We report on a picosecond pulse source delivering near transform-limited pulses in the 1.55 µm wavelength region, based on an optically pumped InP-based mode locked Vertical External Cavity Surface Emitting Laser (VECSEL). The cavity combines two semiconductor elements, a gain structure which includes six strained InGaAlAs quantum wells and a hybrid metal-metamorphic Bragg bottom mirror bonded onto a CVD diamond substrate, and a single quantum well GaInNAs SEmiconductor Saturable Absorber Mirror (SESAM). The laser operates at a repetition frequency of 2 GHz and emits near-transform-limited 1.7 ps pulses with an average output power of 15 mW at room temperature, using 1.7 W pump power at 980nm. The RF line width of the free running laser has been measured to be less than 1 kHz.
© 2010 OSA
The first demonstration of optically pumped VECSEL [1, 2] formed a new step to bridge the gap between semiconductor lasers and solid-state lasers: It combines the versatility of a semiconductor quantum well gain medium with the capacity to operate at high average power with a diffraction limited output beam. Semiconductor lasers typically have a broad gain bandwidth, theoretically capable of supporting ultrashort pulses.
The requirements of gigahertz repetition rate pulsed lasers is rapidly growing for applications in high-energy physics, optical testing of semiconductor electronics and telecommunication components, in optical clocking of integrated circuits, and in optoelectronic performance enhancements of analog-to-digital converters. The low jitter multi-gigahertz pulse sources to date have involved either an edge-emitting semiconductor laser, which is usually actively or hybridly mode locked, or a harmonically mode locked fiber ring laser. A particularly interesting application of VECSELs is in high power ultrashort pulse generation at high repetition rates. Both synchronously pumped lasers and passively mode-locked systems have been studied. The most stable and common technique, for ultrashort laser pulse generation, is utilizing a semiconductor saturable absorber mirror (SESAM) as a mode-locking element. After the first demonstration of passive mode locked VECSEL in 2000 using a SESAM , a period of rapid progress followed during which the great flexibility in design and fabrication of the semiconductor gain structure and absorber was exploited to reach sub picosecond pulse durations. Most of this early work was done at different repetition rates in the 1 µm spectral region, with a GaAs-based material. Progress towards ultrashort pulse generation at 1.55 µm window at room temperature, was till now very difficult because of the poor thermal behavior of quaternary InP-based semiconductor compounds [4–6].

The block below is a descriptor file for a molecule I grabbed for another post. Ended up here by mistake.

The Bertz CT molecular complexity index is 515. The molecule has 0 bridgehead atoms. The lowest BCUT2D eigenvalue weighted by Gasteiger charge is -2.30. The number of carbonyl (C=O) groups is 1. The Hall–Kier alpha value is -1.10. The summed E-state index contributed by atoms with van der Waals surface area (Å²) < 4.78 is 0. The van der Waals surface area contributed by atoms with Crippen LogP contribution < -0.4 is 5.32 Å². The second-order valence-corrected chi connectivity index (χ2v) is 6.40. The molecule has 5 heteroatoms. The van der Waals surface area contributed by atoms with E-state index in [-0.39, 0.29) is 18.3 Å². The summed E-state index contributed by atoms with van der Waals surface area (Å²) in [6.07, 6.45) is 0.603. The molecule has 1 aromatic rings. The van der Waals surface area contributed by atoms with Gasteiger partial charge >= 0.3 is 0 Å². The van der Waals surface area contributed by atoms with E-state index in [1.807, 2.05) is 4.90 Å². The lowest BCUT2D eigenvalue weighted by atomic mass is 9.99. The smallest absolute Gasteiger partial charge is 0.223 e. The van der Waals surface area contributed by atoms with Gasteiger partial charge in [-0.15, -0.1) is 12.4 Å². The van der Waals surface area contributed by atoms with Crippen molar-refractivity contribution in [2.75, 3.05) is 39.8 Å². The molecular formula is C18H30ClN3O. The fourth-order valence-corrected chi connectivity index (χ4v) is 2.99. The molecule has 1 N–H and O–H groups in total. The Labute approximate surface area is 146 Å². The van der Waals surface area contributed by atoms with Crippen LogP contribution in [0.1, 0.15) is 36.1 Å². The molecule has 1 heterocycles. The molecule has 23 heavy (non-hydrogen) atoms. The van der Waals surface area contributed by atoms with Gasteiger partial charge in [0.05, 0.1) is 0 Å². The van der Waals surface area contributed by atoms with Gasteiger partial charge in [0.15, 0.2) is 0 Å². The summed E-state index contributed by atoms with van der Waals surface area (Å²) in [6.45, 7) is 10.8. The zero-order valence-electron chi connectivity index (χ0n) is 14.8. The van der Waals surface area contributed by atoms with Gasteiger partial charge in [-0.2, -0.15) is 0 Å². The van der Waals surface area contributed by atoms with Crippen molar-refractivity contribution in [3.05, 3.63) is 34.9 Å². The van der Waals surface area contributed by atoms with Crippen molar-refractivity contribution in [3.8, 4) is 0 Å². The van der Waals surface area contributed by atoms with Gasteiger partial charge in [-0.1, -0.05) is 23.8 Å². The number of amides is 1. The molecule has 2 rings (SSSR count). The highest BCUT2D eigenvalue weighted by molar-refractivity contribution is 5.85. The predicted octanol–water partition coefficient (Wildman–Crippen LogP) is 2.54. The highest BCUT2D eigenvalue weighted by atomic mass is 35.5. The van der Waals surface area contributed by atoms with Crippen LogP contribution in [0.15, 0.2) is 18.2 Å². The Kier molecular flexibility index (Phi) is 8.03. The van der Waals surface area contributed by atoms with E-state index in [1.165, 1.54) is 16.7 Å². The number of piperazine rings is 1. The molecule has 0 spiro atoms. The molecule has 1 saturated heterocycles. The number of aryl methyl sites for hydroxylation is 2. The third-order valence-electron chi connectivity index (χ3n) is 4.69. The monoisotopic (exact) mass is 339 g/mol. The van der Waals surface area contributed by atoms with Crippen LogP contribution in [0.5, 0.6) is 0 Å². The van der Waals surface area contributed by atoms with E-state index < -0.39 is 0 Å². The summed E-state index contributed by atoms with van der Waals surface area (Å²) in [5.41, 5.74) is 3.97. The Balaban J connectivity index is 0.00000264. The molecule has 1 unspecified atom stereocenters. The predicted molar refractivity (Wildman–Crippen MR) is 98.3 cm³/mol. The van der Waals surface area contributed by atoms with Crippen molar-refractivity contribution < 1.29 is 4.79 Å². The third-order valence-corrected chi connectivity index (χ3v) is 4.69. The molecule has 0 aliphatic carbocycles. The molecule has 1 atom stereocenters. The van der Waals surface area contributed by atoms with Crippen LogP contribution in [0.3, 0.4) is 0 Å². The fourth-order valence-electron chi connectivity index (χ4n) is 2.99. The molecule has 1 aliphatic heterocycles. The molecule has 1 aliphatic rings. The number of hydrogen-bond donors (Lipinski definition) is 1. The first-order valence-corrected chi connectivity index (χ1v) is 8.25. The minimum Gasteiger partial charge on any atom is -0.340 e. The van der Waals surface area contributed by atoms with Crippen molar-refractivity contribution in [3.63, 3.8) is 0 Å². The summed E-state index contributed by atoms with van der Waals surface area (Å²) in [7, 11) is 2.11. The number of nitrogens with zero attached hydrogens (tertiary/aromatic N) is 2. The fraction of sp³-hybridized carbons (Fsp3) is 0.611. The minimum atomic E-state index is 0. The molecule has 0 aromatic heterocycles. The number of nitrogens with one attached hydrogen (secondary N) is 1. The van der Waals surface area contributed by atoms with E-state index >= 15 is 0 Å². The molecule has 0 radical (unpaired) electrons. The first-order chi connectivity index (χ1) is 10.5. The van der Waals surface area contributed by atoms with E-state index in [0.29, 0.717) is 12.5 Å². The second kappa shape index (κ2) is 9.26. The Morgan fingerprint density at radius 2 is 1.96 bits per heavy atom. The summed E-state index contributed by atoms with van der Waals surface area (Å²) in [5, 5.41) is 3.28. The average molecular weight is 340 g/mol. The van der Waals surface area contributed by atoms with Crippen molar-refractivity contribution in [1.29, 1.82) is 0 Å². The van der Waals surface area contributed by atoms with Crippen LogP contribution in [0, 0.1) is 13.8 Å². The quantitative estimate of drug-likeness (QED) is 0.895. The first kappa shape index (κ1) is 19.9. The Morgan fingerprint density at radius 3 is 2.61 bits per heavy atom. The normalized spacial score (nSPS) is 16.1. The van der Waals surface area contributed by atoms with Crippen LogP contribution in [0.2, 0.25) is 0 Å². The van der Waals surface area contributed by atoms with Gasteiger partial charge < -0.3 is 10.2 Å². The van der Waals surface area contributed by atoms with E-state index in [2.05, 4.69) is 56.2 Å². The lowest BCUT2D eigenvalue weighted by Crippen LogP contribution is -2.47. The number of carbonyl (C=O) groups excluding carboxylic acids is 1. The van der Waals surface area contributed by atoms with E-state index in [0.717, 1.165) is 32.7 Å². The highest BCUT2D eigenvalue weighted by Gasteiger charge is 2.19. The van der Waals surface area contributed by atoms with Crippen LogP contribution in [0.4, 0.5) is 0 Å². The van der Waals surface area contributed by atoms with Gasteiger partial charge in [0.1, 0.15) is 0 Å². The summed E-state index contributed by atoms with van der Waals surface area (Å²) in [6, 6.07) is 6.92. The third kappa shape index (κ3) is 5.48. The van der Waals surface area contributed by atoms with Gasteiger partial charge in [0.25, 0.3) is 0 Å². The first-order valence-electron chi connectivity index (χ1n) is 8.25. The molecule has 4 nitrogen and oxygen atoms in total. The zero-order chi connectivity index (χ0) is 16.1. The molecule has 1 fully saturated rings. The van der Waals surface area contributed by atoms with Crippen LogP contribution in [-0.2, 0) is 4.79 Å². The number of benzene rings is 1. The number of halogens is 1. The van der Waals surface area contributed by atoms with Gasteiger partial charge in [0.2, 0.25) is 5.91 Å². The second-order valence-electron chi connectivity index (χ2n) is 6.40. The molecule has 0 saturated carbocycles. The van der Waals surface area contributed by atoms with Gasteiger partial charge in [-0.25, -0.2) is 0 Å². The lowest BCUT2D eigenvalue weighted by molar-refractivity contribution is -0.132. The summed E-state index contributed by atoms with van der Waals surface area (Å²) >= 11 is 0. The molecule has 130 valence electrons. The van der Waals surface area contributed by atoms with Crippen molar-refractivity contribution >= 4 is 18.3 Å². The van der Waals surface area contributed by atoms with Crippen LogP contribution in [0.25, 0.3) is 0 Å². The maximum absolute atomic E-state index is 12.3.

The physical mechanism for ultrashort pulse generation in passively mode-locked VECSELs, is rather complex as two semiconductor structures are employed, a gain structure and a SESAM structure [7–9]. Both structures have optical properties that depend on wavelength, temperature and carrier density. The performance of the mode locked VECSEL for a given application depends on both the detailed design of both structures, and on the properties of the laser cavity.
In this paper, we present a gain structure optimized for: low thermal impedance and more pump power absorption, so as to obtain a high output power at room temperature. We have already reported single-longitudinal-mode operation thanks to the insertion inside the cavity of a glass etalon . For mode-locked operation, the different macroscopic parameters of SESAM structures were characterized and the best structure selected for mode-locked operation. Using the two optimized structures in a Z-cavity led to mode locked regime at room temperature. The evolution of the pulse characteristics from the onset of mode-locking to a true mode-locked steady state was studied by varying the intracavity spot size ratio on the gain and saturable absorber mirrors. A near transform limited short pulse emission with a RF linewidth of less than 1 kHz for the free running laser was measured.